Loss of smell in coronavirus infection: Harvard scientists uncover the reason for this anosmia!
Loss of smell comes early in COVID-19 infection and it is also a common symptom of the infection. In fact, Western governments have told people who have loss of the sense of smell to self-isolate themselves to protect others. Why and how coronavirus causes this symptom was not clear until now. Harvard researchers have studied this complaint in depth and have found out how this happens in this deadly infection.
Loss of smell and coronavirus infection
Loss of smell occurs as one of the first and common symptoms in coronavirus infection. CDC has listed it in its common symptoms of COVID-19. But what exactly happens that leads to this loss was not clear until now. Scientists from Harvard Medical School started studying the changes that the virus causes in those who report anosmia as one of their primary complaints. And they found that the virus causes damage to not the sensory neurons that carry the sense of smell to the brain.
Instead, the virus attacks the cells that gives metabolic and structural support to these sensory neurons. Certain other stem and blood vessel cells are also affected.
Is anosmia permanent in coronavirus infection?
Since the nerve ends are not affected due to coronavirus infection, the virus will not cause a permanent loss of the sense of smell in these patients. Sandeep Robert Datta, one of the study authors is a Professor at neurobiology department at Harvard Medical School. He said:
“Our findings indicate that the novel coronavirus changes the sense of smell in patients not by directly infecting neurons but by affecting the function of supporting cells.”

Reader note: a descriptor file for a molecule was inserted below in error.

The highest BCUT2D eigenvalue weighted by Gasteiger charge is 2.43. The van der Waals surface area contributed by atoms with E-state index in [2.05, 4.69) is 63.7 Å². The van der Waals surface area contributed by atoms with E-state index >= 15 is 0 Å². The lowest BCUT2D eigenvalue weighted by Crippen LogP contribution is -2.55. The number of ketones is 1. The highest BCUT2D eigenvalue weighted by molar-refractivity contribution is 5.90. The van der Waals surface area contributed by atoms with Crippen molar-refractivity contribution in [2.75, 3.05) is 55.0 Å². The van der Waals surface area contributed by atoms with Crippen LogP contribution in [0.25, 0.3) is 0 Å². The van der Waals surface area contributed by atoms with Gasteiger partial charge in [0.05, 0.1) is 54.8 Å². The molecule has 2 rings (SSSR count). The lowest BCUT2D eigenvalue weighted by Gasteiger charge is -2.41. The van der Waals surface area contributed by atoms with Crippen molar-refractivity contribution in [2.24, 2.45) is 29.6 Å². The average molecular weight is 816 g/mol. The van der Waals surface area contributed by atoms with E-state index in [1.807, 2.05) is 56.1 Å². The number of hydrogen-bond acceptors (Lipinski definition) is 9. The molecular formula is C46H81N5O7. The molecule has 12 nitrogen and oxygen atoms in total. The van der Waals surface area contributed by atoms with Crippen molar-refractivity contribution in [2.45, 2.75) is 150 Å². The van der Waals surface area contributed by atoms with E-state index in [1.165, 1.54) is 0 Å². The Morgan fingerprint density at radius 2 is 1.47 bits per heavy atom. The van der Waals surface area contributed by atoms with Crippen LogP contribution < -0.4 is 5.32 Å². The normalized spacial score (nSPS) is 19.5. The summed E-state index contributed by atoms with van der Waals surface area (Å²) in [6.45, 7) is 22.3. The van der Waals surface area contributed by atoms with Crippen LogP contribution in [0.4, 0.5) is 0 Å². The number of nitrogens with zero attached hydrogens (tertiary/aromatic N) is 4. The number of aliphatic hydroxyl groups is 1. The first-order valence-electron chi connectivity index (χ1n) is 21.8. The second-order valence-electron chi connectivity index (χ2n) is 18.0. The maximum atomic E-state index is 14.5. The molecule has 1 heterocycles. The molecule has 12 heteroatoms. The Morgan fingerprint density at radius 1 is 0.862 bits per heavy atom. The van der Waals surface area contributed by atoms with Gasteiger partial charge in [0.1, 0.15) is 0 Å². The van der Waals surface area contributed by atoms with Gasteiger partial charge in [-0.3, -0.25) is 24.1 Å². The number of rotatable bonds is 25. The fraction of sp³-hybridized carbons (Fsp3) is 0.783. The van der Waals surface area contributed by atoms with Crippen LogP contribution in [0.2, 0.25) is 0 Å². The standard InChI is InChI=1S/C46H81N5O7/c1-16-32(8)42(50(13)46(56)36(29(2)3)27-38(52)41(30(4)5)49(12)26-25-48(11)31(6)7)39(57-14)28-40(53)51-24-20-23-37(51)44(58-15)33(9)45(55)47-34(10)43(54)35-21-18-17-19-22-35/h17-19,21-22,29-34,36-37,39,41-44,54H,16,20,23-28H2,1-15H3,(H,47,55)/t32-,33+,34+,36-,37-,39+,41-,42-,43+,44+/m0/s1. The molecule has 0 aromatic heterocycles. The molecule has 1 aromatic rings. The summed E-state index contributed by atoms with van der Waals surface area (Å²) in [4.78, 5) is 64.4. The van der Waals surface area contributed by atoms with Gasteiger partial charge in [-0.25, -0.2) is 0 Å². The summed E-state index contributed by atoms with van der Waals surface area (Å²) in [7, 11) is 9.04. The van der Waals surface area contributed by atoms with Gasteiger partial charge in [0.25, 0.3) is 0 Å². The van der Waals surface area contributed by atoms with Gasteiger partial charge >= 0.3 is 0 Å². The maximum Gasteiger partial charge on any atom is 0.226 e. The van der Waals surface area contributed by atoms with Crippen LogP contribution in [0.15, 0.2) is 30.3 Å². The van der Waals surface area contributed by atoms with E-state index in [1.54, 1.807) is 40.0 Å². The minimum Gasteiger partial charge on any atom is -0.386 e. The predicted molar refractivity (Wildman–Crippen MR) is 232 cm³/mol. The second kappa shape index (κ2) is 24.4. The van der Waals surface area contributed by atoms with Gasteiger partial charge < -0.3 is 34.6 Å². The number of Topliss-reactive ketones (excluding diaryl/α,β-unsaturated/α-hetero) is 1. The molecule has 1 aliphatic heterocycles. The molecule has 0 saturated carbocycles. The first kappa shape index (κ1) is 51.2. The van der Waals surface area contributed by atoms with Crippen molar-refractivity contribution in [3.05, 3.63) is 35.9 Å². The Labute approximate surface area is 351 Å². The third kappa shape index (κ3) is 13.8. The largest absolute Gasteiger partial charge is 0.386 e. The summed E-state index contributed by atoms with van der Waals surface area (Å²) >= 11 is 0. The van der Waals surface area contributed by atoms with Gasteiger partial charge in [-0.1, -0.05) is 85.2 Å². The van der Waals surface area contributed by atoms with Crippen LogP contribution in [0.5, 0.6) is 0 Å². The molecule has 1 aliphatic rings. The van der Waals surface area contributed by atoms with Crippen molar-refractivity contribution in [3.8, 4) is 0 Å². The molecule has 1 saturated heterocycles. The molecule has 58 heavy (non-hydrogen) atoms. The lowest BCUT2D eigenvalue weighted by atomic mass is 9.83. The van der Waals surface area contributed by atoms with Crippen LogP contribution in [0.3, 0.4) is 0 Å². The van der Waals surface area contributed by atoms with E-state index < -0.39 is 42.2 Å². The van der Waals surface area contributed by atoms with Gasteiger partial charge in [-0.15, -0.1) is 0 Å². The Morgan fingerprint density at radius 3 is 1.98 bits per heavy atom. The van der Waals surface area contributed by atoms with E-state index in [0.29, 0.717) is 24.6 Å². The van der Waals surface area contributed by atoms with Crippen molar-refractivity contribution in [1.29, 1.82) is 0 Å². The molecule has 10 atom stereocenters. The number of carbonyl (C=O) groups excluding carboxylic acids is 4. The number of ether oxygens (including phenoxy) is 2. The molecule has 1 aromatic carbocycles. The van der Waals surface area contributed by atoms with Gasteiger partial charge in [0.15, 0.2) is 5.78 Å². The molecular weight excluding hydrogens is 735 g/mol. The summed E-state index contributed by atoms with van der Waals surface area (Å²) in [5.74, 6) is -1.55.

“I think it’s good news, because once the infection clears, olfactory neurons don’t appear to need to be replaced or rebuilt from scratch.
“But we need more data and a better understanding of the underlying mechanisms to confirm this conclusion.”
Hence the smell loss is temporary and this is a heartening news for COVID-19 patients.
Anosmia and its stats in CVOID-19 infection
The loss of the sense of smell in patients of coronavirus infection is 27 times higher than those who do not have the infection. The likelihood of these patients to have fever, cough, or respiratory issues is only 2.2 to 2.6 times that of others.
Other viral infections can also cause anosmia. But the anosmia of COVID-19 recovers in weeks while that in other infections take a longer time, even months to recover. Also, anosmia of other viral infections occurs with a stuffy nose. But in case of COVID-19, it can occur even without a stuffy nose. Dr. Sandeep states that knowing how anosmia can happen in COVID-19 would aid its treatment. He said:
“Anosmia seems like a curious phenomenon, but it can be devastating for the small fraction of people in whom it’s persistent.
“It can have serious psychological consequences and could be a major public health problem if we have a growing population with permanent loss of smell.”